Iranian diplomats expelled from London in retaliation for attacks on British compounds in Tehran arrived home Saturday, the official IRNA news agency reported, sealing Iran's most serious diplomatic rift with the West in decades.
About 150 hard-liners waiting with flower necklaces had gathered at Tehran's Mehrabad airport to give the roughly two dozen diplomats and their families a hero's welcome. But the Iranian government, apparently opposed to any high-profile display that could worsen the fallout, took the diplomats off unseen from a backdoor, reflecting Iran's own internal political rifts.
Tuesday's storming of the British Embassy and residential complex _ which the British government alleges was sanctioned by Tehran's ruling elite _ deepened Iran's isolation, which has grown over the decade-long standoff with the West over its nuclear program.
Germany, France and the Netherlands have recalled their ambassadors, and Italy and Spain summoned Iranian envoys to condemn the attacks.
It amounted to the most serious diplomatic fallout with the West since the 1979 takeover of the U.S. Embassy after the Islamic Revolution, and some Iranian political figures have voiced doubts over whether anything can be gained from escalating the diplomatic battle.
The obstruction of Saturday's welcome ceremony reflected the disagreements between hard-liners and the government of President Mahmoud Ahmadinejad, which opposed downgrading relations with Britain and condemned the attack on Britain's embassy.
Iran's relations with Britain have become increasingly strained in recent months, largely due to tensions over Tehran's refusal to halt uranium enrichment, a key component of its nuclear program. The process is of deep concern internationally because it can be used to produce material for nuclear warheads in addition to reactor fuel. Iran insists its program is entirely peaceful.
Along with the United States and other nations in Europe, Britain has backed sanctions that have so far failed to push Iran to halt its enrichment program.
Hard-liners in Iran have said the embassy attack was an outpouring of the wrath of the Iranian people who believe Britain is a hostile country seeking to damage and weaken the Islamic Republic. Mohammad Mohammadian, a representative of Iran's Supreme Leader Ayatollah Ali Khamenei, praised the attackers, saying they had targeted the "epicenter of sedition."
Iran's hard-line constitutional watchdog, the Guardian Council, approved a parliamentary bill into law requiring the Iranian government to downgrade relations with Britain. The government opposed it but said it would carry out the law.
The diplomatic freeze from Europe, including key trading partner Germany, further isolates Iran just weeks after a report by the U.N. nuclear watchdog agency that alleged Iran was making strides toward mastering critical elements for atomic weapons.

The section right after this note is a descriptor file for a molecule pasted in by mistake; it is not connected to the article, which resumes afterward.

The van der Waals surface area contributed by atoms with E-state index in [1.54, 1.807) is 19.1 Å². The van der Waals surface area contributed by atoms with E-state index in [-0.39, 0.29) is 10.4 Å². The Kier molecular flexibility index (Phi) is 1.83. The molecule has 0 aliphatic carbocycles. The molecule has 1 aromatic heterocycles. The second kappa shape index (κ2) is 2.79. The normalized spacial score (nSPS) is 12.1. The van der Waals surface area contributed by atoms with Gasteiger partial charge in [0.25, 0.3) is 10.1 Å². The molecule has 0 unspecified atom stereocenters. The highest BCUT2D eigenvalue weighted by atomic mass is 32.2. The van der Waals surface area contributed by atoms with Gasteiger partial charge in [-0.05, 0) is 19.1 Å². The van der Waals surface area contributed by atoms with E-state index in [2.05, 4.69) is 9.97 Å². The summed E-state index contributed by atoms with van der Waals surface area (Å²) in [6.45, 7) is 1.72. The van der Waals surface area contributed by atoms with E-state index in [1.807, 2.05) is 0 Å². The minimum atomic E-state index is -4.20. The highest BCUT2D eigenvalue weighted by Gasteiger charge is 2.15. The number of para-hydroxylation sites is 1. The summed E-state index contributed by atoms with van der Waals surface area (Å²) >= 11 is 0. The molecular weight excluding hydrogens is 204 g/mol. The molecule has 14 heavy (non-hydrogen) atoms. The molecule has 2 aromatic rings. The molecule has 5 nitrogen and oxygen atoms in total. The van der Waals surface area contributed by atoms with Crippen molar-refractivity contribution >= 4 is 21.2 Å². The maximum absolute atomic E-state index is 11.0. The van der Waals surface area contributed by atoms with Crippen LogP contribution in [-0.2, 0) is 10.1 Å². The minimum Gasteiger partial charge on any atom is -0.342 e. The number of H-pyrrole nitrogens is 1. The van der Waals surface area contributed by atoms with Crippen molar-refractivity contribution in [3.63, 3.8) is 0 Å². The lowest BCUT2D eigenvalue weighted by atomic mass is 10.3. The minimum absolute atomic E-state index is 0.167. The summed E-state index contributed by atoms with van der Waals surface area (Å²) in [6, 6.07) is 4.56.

The current breakdown in relations with the West could embolden hard-liners who want a tougher stance against the International Atomic Energy Agency, which they accuse of being manipulated by the U.S. and allies.
Britain's ambassador to Iran, Dominick Chilcott _ now back in Britain _ offered new details about the attacks, saying the experience had been "frightening."
"We had no idea how it was going to end," he said, describing how the mob trashed rooms, damaged furniture, scrawled graffiti and tore up a portrait of Queen Victoria, as staff took shelter in a secure area of the embassy.
"It felt like very spiteful, mindless vandalism, but it wasn't quite mindless," Chilcott said. "They removed anything that was electronic _ mobile telephones, personal computers _ anything that might give information about who you were talking to or what you were doing."
At one point, the intruders started a fire inside the chancery building, forcing the staff to leave the safe area, climb down a fire escape and exit the building. A small number of police escorted them to a building on the edge of the compound and told them to lie low.
"We turned all the lights out and we sat in the dark and we could hear the noise of the intruders going on around us," he said.
He said seven staff at a separate residential compound that was also attacked were seized and "quite roughly handled" by the invaders.
British Foreign Secretary William Hague has led the accusations that the rioters had a green light from Iranian authorities, including the powerful Revolutionary Guard. On Thursday, he said the attacks were "clearly premeditated" by high-ranking officials.
Iranian government officials said the storming of the embassy by angry protesters was unexpected and Iranian police intervened to protect the British diplomats and get the attackers out of the buildings.
The demonstrations had been organized by hard-line groups on university campuses and Islamic seminaries and included denunciations of the latest sanctions on Iran over its nuclear efforts.
Such major anti-Western rallies are rarely allowed to occur without official approval and often include state-backed forces including a paramilitary group known as the Basij, which is part of the vast security network controlled by the Revolutionary Guard.
Images broadcast around the world showed demonstrators tearing down Union Jack flags, brandishing a looted picture of Queen Elizabeth II and tossing out looted documents.
The deepening tensions with Britain and others may also trigger further rifts within Iran.
For months, Iran's ruling system has ordered arrests and intimidation against political allies of President Ahmadinejad, who has sharply fallen from favor after challenging decisions by the head of the theocracy, Supreme Leader Ayatollah Ali Khamenei.
Ahmadinejad has remained silent since the attacks, but his supporters have raised questions about whether Iran's interests are served by a diplomatic battle with the West.
Associated Press writers David Stringer, Jill Lawless and Cassandra Vinograd in London contributed to this report.